The overall goals of this project are to develop and validate robust, <20-minute MRI strategies for pre-procedural high-resolution imaging of the great vessels, free from the need for contrast agents or electrocardiographic (ECG) gating. The use of pre-procedural CT angiography (CTA) and contrast-enhanced MRA (CEMRA) provides critical structural information that is essential for optimal patient outcomes. However, most patients undergoing transcatheter aortic valve replacement (TAVR) or pulmonary vein isolation (PVI) are elderly, and many suffer from multi-system vascular disorders or other co-morbidities. The high incidence of renal dysfunction in these patients raises serious concerns for giving contrast agents. With severe renal dysfunction, CTA is contraindicated due to the risk of contrast-induced nephropathy, while CEMRA is contraindicated due to the risks of nephrogenic systemic fibrosis and tissue-deposition of gadolinium more generally. We hypothesize that next- generation optimized imaging strategies (OIS) based on single-shot radial quiescent-interval slice-selective (QISS) MRA will provide a high-impact benefit to patient care by enabling the creation of artifact-free angiographic images with near isotropic spatial resolution, without the need for contrast agents. Moreover, each OIS will be highly efficient with a total exam time <20 minutes. Both breath-hold and free-breathing strategies will be explored. Technical enhancements will include: (1) undersampled single-shot radial acquisitions to reduce sensitivity to cardiac arrhythmias, (2) iterative reconstruction using non-Cartesian SENSE or compressed sensing to improve the image quality of highly-undersampled radial scans, (3) navigator-gated 2D acquisitions to eliminate the need for breath-holding, (4) retrospective motion correction using affine or nonrigid transformations so as to facilitate the creation of maximum intensity projections and volume renderings, (5) strategic application of disk-shaped pseudocontinuous arterial spin labeling (PCASL) regions to enable the creation of vessel-selective angiograms; (6) M-mode gating to improve the robustness of cardiac synchronization while eliminating the need for electrocardiographic (ECG) leads. (7) simultaneous multi-slice methods to facilitate efficient coverage of large vascular regions and minimize the likelihood of image misregistration for breath-hold exams; (8) frequency-swept acquisitions to mitigate banding artifacts. This proposal entails an initial 3-year technical development phase followed by a 2-year research trial to validate the optimized imaging strategies.
The specific aims for our five-year proposal are as follows: 1. To develop <20-minute optimized imaging strategies for near isotropic imaging of the great vessels, free from the need for contrast agents or ECG gating. 2. To perform a single-center research trial in patients scheduled for TAVR or PVI, in order to validate the performance of breath-hold and free-breathing OIS in comparison with pre-procedural CTA.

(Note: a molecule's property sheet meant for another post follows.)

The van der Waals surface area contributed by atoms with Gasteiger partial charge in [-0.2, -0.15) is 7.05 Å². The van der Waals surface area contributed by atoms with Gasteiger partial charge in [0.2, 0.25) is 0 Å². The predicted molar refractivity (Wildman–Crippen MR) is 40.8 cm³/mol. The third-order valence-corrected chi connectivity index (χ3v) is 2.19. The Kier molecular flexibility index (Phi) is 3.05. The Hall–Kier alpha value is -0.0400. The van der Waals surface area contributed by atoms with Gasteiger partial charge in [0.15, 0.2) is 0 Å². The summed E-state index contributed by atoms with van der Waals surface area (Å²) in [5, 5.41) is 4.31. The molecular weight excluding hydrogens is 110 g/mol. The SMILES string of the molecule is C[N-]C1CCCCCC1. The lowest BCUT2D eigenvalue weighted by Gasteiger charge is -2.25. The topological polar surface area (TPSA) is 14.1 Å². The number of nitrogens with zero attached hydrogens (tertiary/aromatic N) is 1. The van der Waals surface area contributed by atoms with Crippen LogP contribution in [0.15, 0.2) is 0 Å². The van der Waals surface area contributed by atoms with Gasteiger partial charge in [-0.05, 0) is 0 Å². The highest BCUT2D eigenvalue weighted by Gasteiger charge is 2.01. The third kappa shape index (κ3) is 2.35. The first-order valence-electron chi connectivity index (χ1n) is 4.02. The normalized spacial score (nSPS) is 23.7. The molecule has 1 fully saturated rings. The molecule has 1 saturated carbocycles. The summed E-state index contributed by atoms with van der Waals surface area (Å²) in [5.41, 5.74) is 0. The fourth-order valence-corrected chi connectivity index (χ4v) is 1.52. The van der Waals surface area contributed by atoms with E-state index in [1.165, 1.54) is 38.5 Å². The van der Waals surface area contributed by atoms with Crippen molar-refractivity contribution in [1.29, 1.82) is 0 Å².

Over the last decade, percutaneous cardiovascular interventions have become an increasingly attractive alternative to surgery in high-risk patients. For instance, transcatheter aortic valve replacement (TAVR) is used to treat patients with severe symptomatic aortic stenosis who have an unacceptable surgical risk, or in whom there are technical concerns such as the presence of a porcelain aorta. Percutaneous pulmonary vein isolation (PVI) has proven highly effective for patients with atrial fibrillation (AF) who fail to respond adequately to medical therapy. There has been extraordinary growth in the utilization of these minimally invasive procedures over the last few years, driven by compelling evidence of improved patient outcomes and cost-effectiveness. The use of pre-procedural CT angiography (CTA) and contrast-enhanced MRA (CEMRA) provides critical planning information that is essential for optimal patient outcomes. However, most patients undergoing TAVR or PVI are elderly, and many suffer from multi-system vascular disorders or other co-morbidities. The high incidence of renal dysfunction in these patients raises serious concerns for giving contrast agents. The overall goals of this project are to develop and validate robust, <20-minute MRI strategies for pre-procedural high- resolution imaging of the great vessels, free from the need for contrast agents or ECG gating. The capability to safely and reliably evaluate the great vessels irrespective of the presence of renal functional impairment, cardiac arrhythmia or breath-hold ability will help to ensure that patients have the best possible outcome from their procedures.
|Shen, Daming; Edelman, Robert R; Robinson, Joshua D et al. (2018) Single-Shot Coronary Quiescent-Interval Slice-Selective Magnetic Resonance Angiography Using Compressed Sensing: A Feasibility Study in Patients With Congenital Heart Disease. J Comput Assist Tomogr 42:739-746|
|Edelman, Robert R; Serhal, Ali; Pursnani, Amit et al. (2018) Cardiovascular cine imaging and flow evaluation using Fast Interrupted Steady-State (FISS) magnetic resonance. J Cardiovasc Magn Reson 20:12|